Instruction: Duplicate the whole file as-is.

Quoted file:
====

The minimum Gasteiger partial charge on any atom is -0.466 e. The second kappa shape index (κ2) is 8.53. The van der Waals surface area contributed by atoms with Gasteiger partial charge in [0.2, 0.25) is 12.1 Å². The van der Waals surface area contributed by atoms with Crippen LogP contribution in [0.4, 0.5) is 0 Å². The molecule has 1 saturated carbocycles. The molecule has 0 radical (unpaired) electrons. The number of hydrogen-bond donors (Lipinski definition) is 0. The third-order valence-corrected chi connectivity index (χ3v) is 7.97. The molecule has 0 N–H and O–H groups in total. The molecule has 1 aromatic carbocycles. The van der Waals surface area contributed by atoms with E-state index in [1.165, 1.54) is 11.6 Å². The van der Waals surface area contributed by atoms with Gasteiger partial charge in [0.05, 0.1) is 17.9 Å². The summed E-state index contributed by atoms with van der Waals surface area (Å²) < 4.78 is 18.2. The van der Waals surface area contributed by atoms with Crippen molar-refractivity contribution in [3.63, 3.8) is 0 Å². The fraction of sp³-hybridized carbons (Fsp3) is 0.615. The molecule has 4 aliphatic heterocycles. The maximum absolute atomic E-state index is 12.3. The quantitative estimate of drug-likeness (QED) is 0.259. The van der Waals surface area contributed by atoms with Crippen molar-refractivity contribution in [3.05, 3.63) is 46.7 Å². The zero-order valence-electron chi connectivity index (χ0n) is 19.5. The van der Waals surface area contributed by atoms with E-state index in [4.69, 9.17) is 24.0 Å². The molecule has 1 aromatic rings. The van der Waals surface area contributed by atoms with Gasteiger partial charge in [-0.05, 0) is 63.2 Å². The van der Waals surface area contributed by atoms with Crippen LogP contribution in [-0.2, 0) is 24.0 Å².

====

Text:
The minimum Gasteiger partial charge on any atom is -0.466 e. The second kappa shape index (κ2) is 8.53. The van der Waals surface area contributed by atoms with Gasteiger partial charge in [0.2, 0.25) is 12.1 Å². The van der Waals surface area contributed by atoms with Crippen LogP contribution in [0.4, 0.5) is 0 Å². The molecule has 1 saturated carbocycles. The molecule has 0 radical (unpaired) electrons. The number of hydrogen-bond donors (Lipinski definition) is 0. The third-order valence-corrected chi connectivity index (χ3v) is 7.97. The molecule has 0 N–H and O–H groups in total. The molecule has 1 aromatic carbocycles. The van der Waals surface area contributed by atoms with E-state index in [1.165, 1.54) is 11.6 Å². The van der Waals surface area contributed by atoms with Gasteiger partial charge in [0.05, 0.1) is 17.9 Å². The summed E-state index contributed by atoms with van der Waals surface area (Å²) < 4.78 is 18.2. The van der Waals surface area contributed by atoms with Crippen molar-refractivity contribution in [3.63, 3.8) is 0 Å². The fraction of sp³-hybridized carbons (Fsp3) is 0.615. The molecule has 4 aliphatic heterocycles. The maximum absolute atomic E-state index is 12.3. The quantitative estimate of drug-likeness (QED) is 0.259. The van der Waals surface area contributed by atoms with Crippen molar-refractivity contribution in [3.05, 3.63) is 46.7 Å². The zero-order valence-electron chi connectivity index (χ0n) is 19.5. The van der Waals surface area contributed by atoms with E-state index in [4.69, 9.17) is 24.0 Å². The molecule has 1 aromatic rings. The van der Waals surface area contributed by atoms with Gasteiger partial charge in [-0.05, 0) is 63.2 Å². The van der Waals surface area contributed by atoms with Crippen LogP contribution in [-0.2, 0) is 24.0 Å².